4. Latin America Comes into Focus. 

With many U.S. brands’ and agencies’ LatAm headquarters located in Miami, marketing and ad tech in the region would inevitably be a hot topic at POSSIBLE – especially for those that have already realized the cultural and economic power of the U.S. Hispanic market. “The two biggest unifiers are music and sports,” Lionfish Entertainment CEO and founder Rebeca León said of the full integration of Latin culture into the U.S. mainstream.

Plus, the timing is right for U.S.-based marketers to take notice. The digital advertising infrastructure, especially when it comes to programmatic media, is changing fast. Regarding digital out-of-home (DOOH), Rafael Krausz, JCDecaux’s head of agencies and programmatic for the Brazil market said in a DPAA-hosted panel, “One year ago we couldn’t say we had programmatic, and now we’re very happy that over 100 advertisers in Brazil can say that.”

There are also more entry points for global advertisers. Interpublic Group’s Mediahub, for example, only just launched its LatAm arm last year. “The full-service agency solution is new to the industry in Latin America,” Mediahub Latin America regional president Yamilet Bermudez said in the same DPAA event. She stressed the power of precise programmatic audience building and targeting to identify the right audiences in a region where language, dialect, economic status, and even the season can vary wildly throughout a single country.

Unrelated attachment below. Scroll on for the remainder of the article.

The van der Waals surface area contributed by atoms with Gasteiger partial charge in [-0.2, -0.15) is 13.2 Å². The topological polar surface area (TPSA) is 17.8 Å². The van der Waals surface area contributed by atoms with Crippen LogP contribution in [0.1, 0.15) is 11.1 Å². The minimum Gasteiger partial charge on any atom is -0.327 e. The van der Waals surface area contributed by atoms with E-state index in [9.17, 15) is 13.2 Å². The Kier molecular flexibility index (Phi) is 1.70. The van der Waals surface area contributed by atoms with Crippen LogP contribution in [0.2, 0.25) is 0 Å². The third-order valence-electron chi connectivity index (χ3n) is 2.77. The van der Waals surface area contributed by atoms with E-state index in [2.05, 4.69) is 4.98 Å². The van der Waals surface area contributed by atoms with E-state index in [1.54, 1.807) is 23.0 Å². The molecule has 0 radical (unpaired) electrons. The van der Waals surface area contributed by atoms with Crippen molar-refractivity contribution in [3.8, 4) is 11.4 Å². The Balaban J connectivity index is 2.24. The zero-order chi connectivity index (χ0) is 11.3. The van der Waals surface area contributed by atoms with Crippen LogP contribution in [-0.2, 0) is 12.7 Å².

5. Omnichannel Is Over. Now Everything Is a Channel. 

Panels and discussions about brands’ ability to connect with audiences in an ad-saturated world stressed the fact that those potential touchpoints are now everywhere, including in places that would not have been accessible to brands before – music festivals, art exhibits, creators’ social media accounts, and more. “They need to turn culture into commerce,” Univision Television Networks Group president Ignacio Meyer said of brands in a panel about Latin culture. “They need to take advantage of the fact that culture is the most important driving force.” It all comes down to finding an authentic fit – it can be anywhere, but it has to be the right scenario and moment. That’s where hyper-precise targeting and AI-powered ad customization an come in as an asset to brands.

In a panel about sports and culture, former NBA player and ESPN commentator Jay Williams said of sports media in particular, “It’s drastically different. I’m seeing [player-hosted] podcasts done right after games. Ten years ago that was a no-no.” On the same panel, NBA CMO Tammy Henault spoke to the league’s breakthrough into broader culture. “The NBA will show up as a brand at Coachella,” she said. “The tunnel walk is the new runway for fashion.”

Brands can be risk-averse, but a post-omnichannel world offers them the chance to take creative leaps and get to the forefront of the conversation. “Brands miss the opportunity to be in front of the culture because they’re chasing it rather than creating it,” Lionfish Entertainment’s Rebeca León said.